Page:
Most Schools Are Serving Healthier Meals, Despite Challenges

Ninety five percent of the nation's school districts have implemented the rules put forth in the Healthy, Hunger-Free Kids Act. A new study digs in to how it's going.

School Food

It has been four years since the Healthy, Hunger-Free Kids Act‘s (HHFKA) improved school nutritional standards went into effect, and we’ve been hearing conflicting reports about how districts are adapting to them ever since. The U.S. Department of Agriculture (USDA) reports that over 95 percent of districts are now meeting the standards, which sounds like a resounding success, but to bolster its own campaign to roll back reforms, the School Nutrition Association (SNA) has tended to emphasize all the obstacles districts reportedly face, from lost revenue to increased food waste.

So what’s the true story?

A comprehensive report released last week by the Kids’ Safe and Healthful Foods Project (KSHFP) goes a long way toward answering that question. The KSHFP surveyed 489 school nutrition directors from across the country about their implementation of the new standards as of the 2014-15 school year, then shared their responses with a panel of 11 expert food service directors who offered their own insights and recommendations. Here are the key findings:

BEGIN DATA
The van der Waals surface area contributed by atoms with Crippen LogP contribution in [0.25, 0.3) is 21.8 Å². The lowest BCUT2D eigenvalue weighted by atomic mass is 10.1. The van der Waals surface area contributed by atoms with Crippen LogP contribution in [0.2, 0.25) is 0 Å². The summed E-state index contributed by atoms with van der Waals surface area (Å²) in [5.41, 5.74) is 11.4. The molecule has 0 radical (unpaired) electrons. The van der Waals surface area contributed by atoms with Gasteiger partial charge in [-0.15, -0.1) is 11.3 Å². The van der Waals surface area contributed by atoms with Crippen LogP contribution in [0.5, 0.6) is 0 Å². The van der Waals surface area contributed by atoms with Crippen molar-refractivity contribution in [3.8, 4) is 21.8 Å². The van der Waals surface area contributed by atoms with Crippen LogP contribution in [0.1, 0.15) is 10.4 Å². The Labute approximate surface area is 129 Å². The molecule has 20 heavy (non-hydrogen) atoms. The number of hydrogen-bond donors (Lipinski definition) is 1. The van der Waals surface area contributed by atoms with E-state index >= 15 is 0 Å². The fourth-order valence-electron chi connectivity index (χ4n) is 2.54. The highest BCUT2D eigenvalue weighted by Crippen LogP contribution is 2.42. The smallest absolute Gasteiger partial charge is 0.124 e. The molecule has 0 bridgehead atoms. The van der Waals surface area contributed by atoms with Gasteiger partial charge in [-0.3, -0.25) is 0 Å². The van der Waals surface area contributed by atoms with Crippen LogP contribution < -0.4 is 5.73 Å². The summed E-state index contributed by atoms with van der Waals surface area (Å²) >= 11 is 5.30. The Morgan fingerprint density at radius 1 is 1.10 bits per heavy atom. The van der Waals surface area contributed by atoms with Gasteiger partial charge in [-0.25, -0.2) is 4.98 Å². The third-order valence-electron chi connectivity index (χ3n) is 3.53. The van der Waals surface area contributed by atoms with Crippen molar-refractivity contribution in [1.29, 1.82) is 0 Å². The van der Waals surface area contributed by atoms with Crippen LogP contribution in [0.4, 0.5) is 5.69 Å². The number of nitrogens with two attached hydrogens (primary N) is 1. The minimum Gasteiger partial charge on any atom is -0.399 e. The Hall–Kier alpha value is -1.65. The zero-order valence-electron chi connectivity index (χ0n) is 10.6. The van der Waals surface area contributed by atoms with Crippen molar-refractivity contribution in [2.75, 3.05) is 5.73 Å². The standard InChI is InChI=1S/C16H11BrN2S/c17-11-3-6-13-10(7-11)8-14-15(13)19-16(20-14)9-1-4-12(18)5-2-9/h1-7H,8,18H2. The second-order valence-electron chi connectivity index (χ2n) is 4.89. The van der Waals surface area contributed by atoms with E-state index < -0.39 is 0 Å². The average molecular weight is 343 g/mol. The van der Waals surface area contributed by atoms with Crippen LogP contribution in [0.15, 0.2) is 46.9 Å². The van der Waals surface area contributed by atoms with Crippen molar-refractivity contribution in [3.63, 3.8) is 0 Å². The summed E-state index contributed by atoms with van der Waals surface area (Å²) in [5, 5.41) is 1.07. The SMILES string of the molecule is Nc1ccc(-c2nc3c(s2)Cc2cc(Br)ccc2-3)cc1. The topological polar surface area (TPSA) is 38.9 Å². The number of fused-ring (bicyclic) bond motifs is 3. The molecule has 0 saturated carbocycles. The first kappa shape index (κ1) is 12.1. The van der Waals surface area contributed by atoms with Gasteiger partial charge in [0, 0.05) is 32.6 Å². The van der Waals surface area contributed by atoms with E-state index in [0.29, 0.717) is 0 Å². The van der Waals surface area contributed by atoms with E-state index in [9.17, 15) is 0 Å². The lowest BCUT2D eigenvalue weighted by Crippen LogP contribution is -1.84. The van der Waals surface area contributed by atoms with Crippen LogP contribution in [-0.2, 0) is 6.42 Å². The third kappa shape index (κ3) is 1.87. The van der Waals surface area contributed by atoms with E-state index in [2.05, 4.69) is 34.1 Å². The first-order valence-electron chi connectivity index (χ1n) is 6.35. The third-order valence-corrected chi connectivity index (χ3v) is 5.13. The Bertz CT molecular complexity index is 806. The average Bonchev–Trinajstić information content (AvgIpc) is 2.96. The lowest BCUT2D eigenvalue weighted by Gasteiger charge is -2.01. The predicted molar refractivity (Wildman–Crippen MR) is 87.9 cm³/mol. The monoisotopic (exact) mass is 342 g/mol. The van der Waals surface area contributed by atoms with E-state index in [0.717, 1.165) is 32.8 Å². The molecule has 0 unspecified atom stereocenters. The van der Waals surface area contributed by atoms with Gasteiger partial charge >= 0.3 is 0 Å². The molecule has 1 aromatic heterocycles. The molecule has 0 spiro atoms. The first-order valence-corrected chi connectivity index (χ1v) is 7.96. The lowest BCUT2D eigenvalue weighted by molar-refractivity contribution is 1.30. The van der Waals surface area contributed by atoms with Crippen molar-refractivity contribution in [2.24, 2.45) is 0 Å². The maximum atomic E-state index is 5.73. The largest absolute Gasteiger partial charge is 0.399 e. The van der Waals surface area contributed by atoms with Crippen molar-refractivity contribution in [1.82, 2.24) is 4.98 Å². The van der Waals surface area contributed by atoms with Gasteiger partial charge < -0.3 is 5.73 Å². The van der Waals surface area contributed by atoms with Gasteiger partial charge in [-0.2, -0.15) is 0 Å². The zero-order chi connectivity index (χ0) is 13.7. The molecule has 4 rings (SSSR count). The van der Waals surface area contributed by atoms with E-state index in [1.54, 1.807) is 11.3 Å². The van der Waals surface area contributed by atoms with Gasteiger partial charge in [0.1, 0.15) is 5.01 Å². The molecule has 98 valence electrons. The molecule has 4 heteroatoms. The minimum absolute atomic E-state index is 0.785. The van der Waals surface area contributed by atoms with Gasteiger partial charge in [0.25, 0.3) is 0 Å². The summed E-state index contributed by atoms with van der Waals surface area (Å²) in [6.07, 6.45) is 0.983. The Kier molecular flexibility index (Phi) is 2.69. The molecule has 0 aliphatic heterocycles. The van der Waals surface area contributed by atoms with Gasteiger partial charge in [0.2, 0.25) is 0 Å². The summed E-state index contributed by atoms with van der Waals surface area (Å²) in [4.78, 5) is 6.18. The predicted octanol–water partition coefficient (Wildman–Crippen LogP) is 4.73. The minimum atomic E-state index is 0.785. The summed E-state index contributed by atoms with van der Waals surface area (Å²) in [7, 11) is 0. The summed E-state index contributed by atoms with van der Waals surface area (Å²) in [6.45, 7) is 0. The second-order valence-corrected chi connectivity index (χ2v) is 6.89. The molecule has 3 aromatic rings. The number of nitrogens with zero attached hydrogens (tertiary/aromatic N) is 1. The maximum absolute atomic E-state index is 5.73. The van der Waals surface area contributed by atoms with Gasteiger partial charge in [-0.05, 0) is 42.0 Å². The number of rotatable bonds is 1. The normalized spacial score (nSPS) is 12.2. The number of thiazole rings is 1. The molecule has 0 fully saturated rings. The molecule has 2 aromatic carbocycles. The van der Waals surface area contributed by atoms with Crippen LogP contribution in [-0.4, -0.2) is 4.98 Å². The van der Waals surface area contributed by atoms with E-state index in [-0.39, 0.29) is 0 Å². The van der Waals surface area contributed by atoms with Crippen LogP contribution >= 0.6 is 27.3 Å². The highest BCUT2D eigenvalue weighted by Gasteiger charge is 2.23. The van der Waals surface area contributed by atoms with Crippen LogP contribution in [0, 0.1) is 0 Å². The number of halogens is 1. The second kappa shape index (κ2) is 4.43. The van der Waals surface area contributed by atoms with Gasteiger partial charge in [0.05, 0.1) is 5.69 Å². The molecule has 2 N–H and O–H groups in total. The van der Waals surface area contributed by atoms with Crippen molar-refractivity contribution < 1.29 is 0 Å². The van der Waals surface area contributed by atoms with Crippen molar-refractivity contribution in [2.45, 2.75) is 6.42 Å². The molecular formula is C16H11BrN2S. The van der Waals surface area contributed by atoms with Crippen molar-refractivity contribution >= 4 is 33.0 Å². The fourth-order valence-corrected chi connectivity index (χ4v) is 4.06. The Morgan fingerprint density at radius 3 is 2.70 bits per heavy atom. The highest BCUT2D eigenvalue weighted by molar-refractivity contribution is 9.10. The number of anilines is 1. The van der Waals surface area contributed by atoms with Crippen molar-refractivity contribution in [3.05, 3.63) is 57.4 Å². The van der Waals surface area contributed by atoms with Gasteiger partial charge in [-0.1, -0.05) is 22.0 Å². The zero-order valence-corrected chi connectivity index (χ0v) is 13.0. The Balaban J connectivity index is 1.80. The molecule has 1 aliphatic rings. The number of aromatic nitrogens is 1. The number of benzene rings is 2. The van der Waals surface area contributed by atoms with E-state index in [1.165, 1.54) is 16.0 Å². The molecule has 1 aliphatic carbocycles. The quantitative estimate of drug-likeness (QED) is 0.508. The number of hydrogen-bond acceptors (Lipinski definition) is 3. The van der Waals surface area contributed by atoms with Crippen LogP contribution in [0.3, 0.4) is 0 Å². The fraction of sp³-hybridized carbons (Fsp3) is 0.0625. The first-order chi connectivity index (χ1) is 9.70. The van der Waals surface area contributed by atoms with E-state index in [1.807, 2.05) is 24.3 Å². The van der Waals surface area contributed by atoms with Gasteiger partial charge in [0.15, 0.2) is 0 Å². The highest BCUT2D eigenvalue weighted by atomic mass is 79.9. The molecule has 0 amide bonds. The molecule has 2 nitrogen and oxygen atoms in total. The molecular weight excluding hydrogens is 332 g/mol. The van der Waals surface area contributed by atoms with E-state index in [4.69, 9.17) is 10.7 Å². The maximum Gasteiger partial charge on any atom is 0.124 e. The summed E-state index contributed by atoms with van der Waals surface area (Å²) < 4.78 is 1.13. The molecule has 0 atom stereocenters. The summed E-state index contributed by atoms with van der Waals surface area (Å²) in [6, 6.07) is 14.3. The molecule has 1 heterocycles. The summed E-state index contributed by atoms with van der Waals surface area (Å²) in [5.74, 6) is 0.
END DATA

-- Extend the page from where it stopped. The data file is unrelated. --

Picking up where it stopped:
Cost and Availability of Suitable Foods Remain a Challenge

The KSHFP says “districts have emerged from the most challenging phase of the transition to healthier meals,” but when you drill down into the details of the study, the picture is a little less rosy: About 60 percent of the directors surveyed still report “some” or “a great deal” of difficulties implementing the new standards at lunch, and about 40 percent felt the same way at breakfast. The most commonly cited issues were the availability and cost of compliant foods that are acceptable to students.